Chat with us, powered by LiveChat

Curated Tech Content

Whether we are publishing our own original content or helping our partners get the word out about their technologies. We bring you the latest news, market trends and product innovation.

The Internet of Things and Your Business

Picture this. It is the start of a work day. You leave your house, hearing the door automatically lock behind you. Your car’s GPS syncs to the address of the first meeting scheduled on your calendar.

As you drive to your destination, a reminder is set for your next rego check-up, added wirelessly to your calendar. During the meeting, your notes sync to your colleagues’ laptops updating them live although they’re not at the meeting with you. When you arrive at the office, the heating automatically senses a new person and adjusts the temperature, enabling a more energy efficient environment.

You go through your inventory and see that orders have already been made for the items you are low on as your stockroom shelves communicate with each other. The business is saving money on energy bills as wireless sensors change lighting and heating use accordingly based on the presence of people on the site.

Your heart skips a beat when you see the rise of your profits for the year and your doctor, sitting in his office miles away, wonders why your heart monitor bleeped.

It may sound like science fiction but with the Internet of Things (IoT) becoming more prevalent, it is a highly probable future. And it is arriving much sooner than expected.

According to Gartner, 4.9 billion connected things will be in use this year. That is a 30 percent increase from 2014. It is even said to reach 25 billion by 2020. IoT is a powerful force for business transformation and now is the time to research how you can take your business into the future.

“The digital shift instigated by the Nexus of Forces (cloud, mobile, social and information), and boosted by IoT, threatens many existing businesses. They have no choice but to pursue IoT, like they’ve done with consumerisation of IT,” said Jim Tully, vice president and analyst at Gartner.

Gartner predicts this sudden expansion will boost the economic impact of the IoT as consumers, businesses, city authorities, hospitals and many other entities find new ways in which to exploit technology. The company predicts that IoT will support total services spending of $69.5 billion in 2015 and $263 billion by 2020.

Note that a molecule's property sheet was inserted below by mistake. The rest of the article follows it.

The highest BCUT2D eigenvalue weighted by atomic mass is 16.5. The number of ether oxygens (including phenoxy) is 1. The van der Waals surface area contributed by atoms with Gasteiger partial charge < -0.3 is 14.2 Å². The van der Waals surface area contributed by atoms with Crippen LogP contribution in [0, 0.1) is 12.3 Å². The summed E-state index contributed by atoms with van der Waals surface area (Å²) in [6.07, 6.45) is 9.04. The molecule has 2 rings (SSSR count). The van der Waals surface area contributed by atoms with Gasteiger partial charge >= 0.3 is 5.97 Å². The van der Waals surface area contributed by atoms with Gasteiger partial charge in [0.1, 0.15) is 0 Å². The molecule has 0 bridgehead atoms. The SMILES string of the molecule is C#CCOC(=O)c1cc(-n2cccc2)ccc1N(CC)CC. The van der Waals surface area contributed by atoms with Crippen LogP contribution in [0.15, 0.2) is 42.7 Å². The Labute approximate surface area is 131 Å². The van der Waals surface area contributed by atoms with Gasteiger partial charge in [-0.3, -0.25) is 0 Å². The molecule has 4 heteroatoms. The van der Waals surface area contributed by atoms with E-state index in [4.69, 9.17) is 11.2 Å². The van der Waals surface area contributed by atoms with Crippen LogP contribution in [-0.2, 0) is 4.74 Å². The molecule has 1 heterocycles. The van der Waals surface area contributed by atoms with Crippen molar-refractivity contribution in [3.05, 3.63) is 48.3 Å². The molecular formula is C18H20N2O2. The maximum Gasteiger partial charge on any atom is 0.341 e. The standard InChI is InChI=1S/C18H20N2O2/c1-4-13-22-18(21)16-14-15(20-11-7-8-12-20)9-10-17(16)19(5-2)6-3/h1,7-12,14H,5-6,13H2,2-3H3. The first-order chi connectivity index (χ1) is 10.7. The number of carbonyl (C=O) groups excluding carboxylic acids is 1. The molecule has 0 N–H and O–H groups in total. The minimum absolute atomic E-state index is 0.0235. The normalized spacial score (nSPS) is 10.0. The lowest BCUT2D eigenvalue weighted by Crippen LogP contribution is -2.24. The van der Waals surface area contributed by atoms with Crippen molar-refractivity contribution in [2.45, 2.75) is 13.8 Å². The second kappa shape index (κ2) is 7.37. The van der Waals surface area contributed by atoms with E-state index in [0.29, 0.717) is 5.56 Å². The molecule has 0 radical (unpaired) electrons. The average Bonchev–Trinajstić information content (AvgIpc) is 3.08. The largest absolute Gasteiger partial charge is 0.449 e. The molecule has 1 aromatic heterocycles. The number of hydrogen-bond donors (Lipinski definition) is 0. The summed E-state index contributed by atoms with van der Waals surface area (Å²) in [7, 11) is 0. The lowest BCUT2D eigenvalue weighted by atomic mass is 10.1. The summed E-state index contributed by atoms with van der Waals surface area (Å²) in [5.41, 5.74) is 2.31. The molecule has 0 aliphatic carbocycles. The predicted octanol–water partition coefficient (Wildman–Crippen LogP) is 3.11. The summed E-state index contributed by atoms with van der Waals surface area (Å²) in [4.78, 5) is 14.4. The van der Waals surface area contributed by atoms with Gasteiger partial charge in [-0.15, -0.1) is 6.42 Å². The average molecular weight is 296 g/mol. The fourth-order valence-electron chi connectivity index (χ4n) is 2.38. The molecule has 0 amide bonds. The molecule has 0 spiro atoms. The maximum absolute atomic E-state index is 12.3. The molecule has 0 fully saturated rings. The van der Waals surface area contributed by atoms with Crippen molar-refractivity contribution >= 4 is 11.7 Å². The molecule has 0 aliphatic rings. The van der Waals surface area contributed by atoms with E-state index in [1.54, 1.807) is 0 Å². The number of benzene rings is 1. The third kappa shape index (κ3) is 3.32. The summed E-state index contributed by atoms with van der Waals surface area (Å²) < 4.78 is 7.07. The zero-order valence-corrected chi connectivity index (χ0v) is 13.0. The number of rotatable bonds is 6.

While consumers’ use will drive the number of connected things, Gartner says enterprise will account for most of the revenue. Manufacturing, utilities and transportation are expected to be the top three verticals using IoT this year.

Nowadays, new devices and ordinary objects are being reinvented with digital sensing, computing and communications capabilities. Adding this functionality provides both new and previously passive objects with a “digital voice” and the ability to create and deliver an information stream reflecting their status and that of their surrounding environment.

Studies are rising left, right and centre to look at the endless possibilities of using IoT. In Australia, a research team from the University of Melbourne is looking into IoT to create “smart cities”, where networked devices have the ability to compute, sense and interact with their surroundings.

The prediction is that in the next few years’ built-in intelligence and connectivity will become standard and rapidly spread to mainstream products and services.

However, no innovation comes without issues. For IoT, the issue is security, especially given how much data is going to be travelling to and from devices. The uptake of IoT needs to come with a warning. Experts say there are potential problems with all this connectivity. Security needs to be in the forefront of IoT, built into the foundation of the systems businesses are using.

“The IoT consists of islands of sensor networks that are meant to operate unattended, potentially in harsh and even hostile environments. Security is thus essential to ensuring the intended operation of the IoT. For businesses and consumers, security enables the IoT to be used with confidence,” the Melbourne University research said.

It is normal to be sceptical in the adoption of new technology, especially for businesses with very little knowledge of IoT. However, today’s landscape is changing fast and IoT is definitely here to stay. The best that business owners can do is to seek the advice of one of the many expert companies who deal with IoT systems to ensure that you find the best one that suits your needs.


Find out more about the Claredon 2610, our Intel Server